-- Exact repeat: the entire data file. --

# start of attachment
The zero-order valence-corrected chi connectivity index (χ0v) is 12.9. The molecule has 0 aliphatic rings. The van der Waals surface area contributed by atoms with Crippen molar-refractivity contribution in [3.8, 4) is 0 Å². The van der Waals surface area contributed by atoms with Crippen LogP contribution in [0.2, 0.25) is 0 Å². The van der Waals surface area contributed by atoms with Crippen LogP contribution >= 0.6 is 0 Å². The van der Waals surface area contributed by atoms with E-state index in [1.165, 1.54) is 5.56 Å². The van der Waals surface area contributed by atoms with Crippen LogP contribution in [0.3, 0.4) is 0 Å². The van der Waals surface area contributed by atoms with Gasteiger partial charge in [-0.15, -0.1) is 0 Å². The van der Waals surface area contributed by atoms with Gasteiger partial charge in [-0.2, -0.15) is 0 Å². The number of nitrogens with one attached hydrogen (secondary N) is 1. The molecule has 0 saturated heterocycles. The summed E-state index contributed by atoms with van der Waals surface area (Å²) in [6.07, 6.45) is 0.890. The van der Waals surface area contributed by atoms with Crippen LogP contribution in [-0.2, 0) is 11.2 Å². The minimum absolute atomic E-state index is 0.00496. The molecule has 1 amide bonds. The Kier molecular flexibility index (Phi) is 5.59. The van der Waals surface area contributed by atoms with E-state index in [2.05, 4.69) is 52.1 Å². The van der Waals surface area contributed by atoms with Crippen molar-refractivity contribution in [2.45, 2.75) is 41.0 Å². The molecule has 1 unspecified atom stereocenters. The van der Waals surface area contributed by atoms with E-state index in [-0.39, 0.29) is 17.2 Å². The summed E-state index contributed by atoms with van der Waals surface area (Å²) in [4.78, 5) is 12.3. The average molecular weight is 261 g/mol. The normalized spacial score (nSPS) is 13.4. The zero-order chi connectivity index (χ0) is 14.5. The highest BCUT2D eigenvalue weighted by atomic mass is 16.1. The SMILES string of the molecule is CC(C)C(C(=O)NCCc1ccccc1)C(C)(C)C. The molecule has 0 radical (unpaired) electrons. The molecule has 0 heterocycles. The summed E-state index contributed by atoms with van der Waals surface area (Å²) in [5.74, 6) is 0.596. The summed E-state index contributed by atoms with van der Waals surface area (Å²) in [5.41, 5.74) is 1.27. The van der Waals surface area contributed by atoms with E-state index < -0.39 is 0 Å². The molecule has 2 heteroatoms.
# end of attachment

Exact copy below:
The zero-order valence-corrected chi connectivity index (χ0v) is 12.9. The molecule has 0 aliphatic rings. The van der Waals surface area contributed by atoms with Crippen molar-refractivity contribution in [3.8, 4) is 0 Å². The van der Waals surface area contributed by atoms with Crippen LogP contribution in [0.2, 0.25) is 0 Å². The van der Waals surface area contributed by atoms with Crippen LogP contribution >= 0.6 is 0 Å². The van der Waals surface area contributed by atoms with E-state index in [1.165, 1.54) is 5.56 Å². The van der Waals surface area contributed by atoms with Crippen LogP contribution in [0.3, 0.4) is 0 Å². The van der Waals surface area contributed by atoms with Gasteiger partial charge in [-0.15, -0.1) is 0 Å². The van der Waals surface area contributed by atoms with Gasteiger partial charge in [-0.2, -0.15) is 0 Å². The number of nitrogens with one attached hydrogen (secondary N) is 1. The molecule has 0 saturated heterocycles. The summed E-state index contributed by atoms with van der Waals surface area (Å²) in [6.07, 6.45) is 0.890. The van der Waals surface area contributed by atoms with Crippen LogP contribution in [-0.2, 0) is 11.2 Å². The minimum absolute atomic E-state index is 0.00496. The molecule has 1 amide bonds. The Kier molecular flexibility index (Phi) is 5.59. The van der Waals surface area contributed by atoms with E-state index in [2.05, 4.69) is 52.1 Å². The van der Waals surface area contributed by atoms with Crippen molar-refractivity contribution in [2.45, 2.75) is 41.0 Å². The molecule has 1 unspecified atom stereocenters. The van der Waals surface area contributed by atoms with E-state index in [-0.39, 0.29) is 17.2 Å². The summed E-state index contributed by atoms with van der Waals surface area (Å²) in [4.78, 5) is 12.3. The average molecular weight is 261 g/mol. The normalized spacial score (nSPS) is 13.4. The zero-order chi connectivity index (χ0) is 14.5. The highest BCUT2D eigenvalue weighted by atomic mass is 16.1. The SMILES string of the molecule is CC(C)C(C(=O)NCCc1ccccc1)C(C)(C)C. The molecule has 0 radical (unpaired) electrons. The molecule has 0 heterocycles. The summed E-state index contributed by atoms with van der Waals surface area (Å²) in [5.74, 6) is 0.596. The summed E-state index contributed by atoms with van der Waals surface area (Å²) in [5.41, 5.74) is 1.27. The van der Waals surface area contributed by atoms with E-state index < -0.39 is 0 Å². The molecule has 2 heteroatoms.